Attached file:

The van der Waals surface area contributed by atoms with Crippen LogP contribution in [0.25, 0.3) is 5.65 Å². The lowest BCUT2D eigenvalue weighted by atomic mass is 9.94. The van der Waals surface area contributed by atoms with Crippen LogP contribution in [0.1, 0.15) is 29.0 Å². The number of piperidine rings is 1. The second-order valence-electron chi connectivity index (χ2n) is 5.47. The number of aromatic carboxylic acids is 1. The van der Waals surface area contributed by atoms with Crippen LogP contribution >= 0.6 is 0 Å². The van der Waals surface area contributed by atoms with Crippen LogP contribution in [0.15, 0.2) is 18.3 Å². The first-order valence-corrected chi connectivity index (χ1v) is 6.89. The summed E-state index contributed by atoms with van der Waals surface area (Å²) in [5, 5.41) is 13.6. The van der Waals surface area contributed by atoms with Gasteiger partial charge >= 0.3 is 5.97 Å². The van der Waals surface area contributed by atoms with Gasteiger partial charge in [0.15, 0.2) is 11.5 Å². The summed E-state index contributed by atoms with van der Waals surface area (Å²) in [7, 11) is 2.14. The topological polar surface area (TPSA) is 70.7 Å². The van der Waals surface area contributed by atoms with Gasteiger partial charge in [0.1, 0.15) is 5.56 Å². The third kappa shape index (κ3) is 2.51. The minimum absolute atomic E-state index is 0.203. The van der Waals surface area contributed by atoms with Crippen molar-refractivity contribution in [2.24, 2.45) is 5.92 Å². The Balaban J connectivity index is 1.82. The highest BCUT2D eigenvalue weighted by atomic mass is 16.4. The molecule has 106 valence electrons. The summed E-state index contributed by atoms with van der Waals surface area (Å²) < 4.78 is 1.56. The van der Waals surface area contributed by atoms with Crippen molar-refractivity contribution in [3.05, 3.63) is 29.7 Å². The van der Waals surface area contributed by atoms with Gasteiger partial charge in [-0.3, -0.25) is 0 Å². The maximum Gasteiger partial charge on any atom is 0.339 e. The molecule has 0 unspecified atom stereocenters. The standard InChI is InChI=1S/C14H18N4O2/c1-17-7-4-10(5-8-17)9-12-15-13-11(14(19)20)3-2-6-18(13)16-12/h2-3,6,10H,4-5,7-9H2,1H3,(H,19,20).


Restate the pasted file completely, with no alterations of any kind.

The van der Waals surface area contributed by atoms with Crippen LogP contribution in [0.25, 0.3) is 5.65 Å². The lowest BCUT2D eigenvalue weighted by atomic mass is 9.94. The van der Waals surface area contributed by atoms with Crippen LogP contribution in [0.1, 0.15) is 29.0 Å². The number of piperidine rings is 1. The second-order valence-electron chi connectivity index (χ2n) is 5.47. The number of aromatic carboxylic acids is 1. The van der Waals surface area contributed by atoms with Crippen LogP contribution >= 0.6 is 0 Å². The van der Waals surface area contributed by atoms with Crippen LogP contribution in [0.15, 0.2) is 18.3 Å². The first-order valence-corrected chi connectivity index (χ1v) is 6.89. The summed E-state index contributed by atoms with van der Waals surface area (Å²) in [5, 5.41) is 13.6. The van der Waals surface area contributed by atoms with Gasteiger partial charge >= 0.3 is 5.97 Å². The van der Waals surface area contributed by atoms with Gasteiger partial charge in [0.15, 0.2) is 11.5 Å². The summed E-state index contributed by atoms with van der Waals surface area (Å²) in [7, 11) is 2.14. The topological polar surface area (TPSA) is 70.7 Å². The van der Waals surface area contributed by atoms with Gasteiger partial charge in [0.1, 0.15) is 5.56 Å². The third kappa shape index (κ3) is 2.51. The minimum absolute atomic E-state index is 0.203. The van der Waals surface area contributed by atoms with Crippen molar-refractivity contribution in [2.24, 2.45) is 5.92 Å². The Balaban J connectivity index is 1.82. The highest BCUT2D eigenvalue weighted by atomic mass is 16.4. The molecule has 106 valence electrons. The summed E-state index contributed by atoms with van der Waals surface area (Å²) < 4.78 is 1.56. The van der Waals surface area contributed by atoms with Crippen molar-refractivity contribution in [3.05, 3.63) is 29.7 Å². The van der Waals surface area contributed by atoms with Gasteiger partial charge in [-0.3, -0.25) is 0 Å². The maximum Gasteiger partial charge on any atom is 0.339 e. The molecule has 0 unspecified atom stereocenters. The standard InChI is InChI=1S/C14H18N4O2/c1-17-7-4-10(5-8-17)9-12-15-13-11(14(19)20)3-2-6-18(13)16-12/h2-3,6,10H,4-5,7-9H2,1H3,(H,19,20).